Flint: A Year of Reflection
December 13, 2016
The Flint Water Crisis is far from over. As we provide ongoing health fairs in the community, we uncover new health concerns; injuries from carrying heavy water, lack of knowledge about home filter maintenance, and communities that still do not know about free health services available to them.
These additional disparities are concerning.
Hispanic members of the Flint community, even for those who are documented immigrants/citizens, are not aware of the healthcare services available to them. Several of our volunteers have not been tested for lead because they are too busy caring for others. These discoveries only motivate me to do more. To be there. And, to keep giving my nursing talents to the community that raised me up.
As 2016 comes to an end, I reflect on the health screenings we have provided to Flint families. Through the care we have provided, we detected 1-3 high lead levels in adults and children for every 30-65 people tested. The oldest adult was 77 years young. After an interview with the EPA we found she had not changed her water filter since it was installed. She was not aware that the water filter cartridge needed to be changed. She thought she was taking the necessary steps – and yet, this one detail still makes her vulnerable and puts her at risk.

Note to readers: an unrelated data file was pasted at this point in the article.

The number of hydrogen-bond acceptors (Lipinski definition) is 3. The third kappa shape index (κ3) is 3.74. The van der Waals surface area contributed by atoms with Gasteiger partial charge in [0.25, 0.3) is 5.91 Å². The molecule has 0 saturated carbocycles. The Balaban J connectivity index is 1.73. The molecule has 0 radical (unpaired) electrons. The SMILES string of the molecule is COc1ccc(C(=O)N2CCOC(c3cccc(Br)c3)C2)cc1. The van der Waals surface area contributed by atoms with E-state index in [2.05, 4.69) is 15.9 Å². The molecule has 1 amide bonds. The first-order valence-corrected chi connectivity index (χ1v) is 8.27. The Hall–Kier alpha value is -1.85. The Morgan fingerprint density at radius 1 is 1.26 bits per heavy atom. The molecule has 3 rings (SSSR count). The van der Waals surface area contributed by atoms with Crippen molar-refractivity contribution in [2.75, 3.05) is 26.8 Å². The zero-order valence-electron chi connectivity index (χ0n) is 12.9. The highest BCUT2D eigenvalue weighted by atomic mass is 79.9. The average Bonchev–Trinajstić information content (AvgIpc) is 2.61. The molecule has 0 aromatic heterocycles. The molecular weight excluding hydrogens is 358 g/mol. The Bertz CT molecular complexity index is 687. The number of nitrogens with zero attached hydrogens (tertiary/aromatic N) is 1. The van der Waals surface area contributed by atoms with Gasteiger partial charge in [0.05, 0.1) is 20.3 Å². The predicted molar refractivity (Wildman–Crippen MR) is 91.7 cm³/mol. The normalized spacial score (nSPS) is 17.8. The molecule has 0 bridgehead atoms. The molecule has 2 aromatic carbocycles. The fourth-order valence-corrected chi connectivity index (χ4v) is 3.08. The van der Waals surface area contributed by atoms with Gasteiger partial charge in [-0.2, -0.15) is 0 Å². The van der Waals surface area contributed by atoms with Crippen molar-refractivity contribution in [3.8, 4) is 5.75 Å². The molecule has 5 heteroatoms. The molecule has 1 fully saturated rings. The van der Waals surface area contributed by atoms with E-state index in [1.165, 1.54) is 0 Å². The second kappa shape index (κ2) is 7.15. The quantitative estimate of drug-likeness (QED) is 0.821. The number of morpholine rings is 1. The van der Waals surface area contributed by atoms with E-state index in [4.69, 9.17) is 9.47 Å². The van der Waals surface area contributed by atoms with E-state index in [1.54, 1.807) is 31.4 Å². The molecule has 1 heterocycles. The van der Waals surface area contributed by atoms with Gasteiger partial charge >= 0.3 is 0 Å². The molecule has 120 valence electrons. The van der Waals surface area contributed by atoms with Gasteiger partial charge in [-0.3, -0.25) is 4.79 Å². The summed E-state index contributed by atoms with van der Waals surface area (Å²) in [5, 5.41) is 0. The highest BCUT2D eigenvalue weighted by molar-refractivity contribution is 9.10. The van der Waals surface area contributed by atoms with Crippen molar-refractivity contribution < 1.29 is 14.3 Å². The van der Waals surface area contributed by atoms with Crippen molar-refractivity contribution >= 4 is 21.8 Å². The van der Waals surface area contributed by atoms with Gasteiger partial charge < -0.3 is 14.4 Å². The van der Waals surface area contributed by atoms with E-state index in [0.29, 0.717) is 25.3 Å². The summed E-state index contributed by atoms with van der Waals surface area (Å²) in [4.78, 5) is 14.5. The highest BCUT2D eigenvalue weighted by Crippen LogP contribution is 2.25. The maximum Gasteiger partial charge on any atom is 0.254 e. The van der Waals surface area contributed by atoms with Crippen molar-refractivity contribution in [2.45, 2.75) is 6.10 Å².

“Keeping it 100” and Acting Meaningfully
To date, efforts led by Michigan State University College of Nursing have screened and counseled 10,000 citizens, provided $54,000 in produce and $9,000 in dental care; these numbers are evidence of the collective power that arises from community-wide cooperation. Students of both undergraduate and graduate programs, faculty, alumni, and friends of Michigan State University have selflessly devoted their time and resources to help the city of Flint.
We have spent an innumerable amount of hours organizing and executing relief events, but the work is far from done. The crisis may no longer be receiving the national attention it once was, but Flint’s residents are still dealing with its effects.
I will devote my time.
I will speak out.
I will listen.
I will care.
I will act to make a difference.
We have to ask ourselves: What have you done? Or what have you given? Will you still be there in 2017? I know I will!
Rhonda Conner-Warren, PhD, RN, CPNP-PC
Assistant Professor, Health Programs
To get involved at our next health fair, email Rhonda Conner-Warren.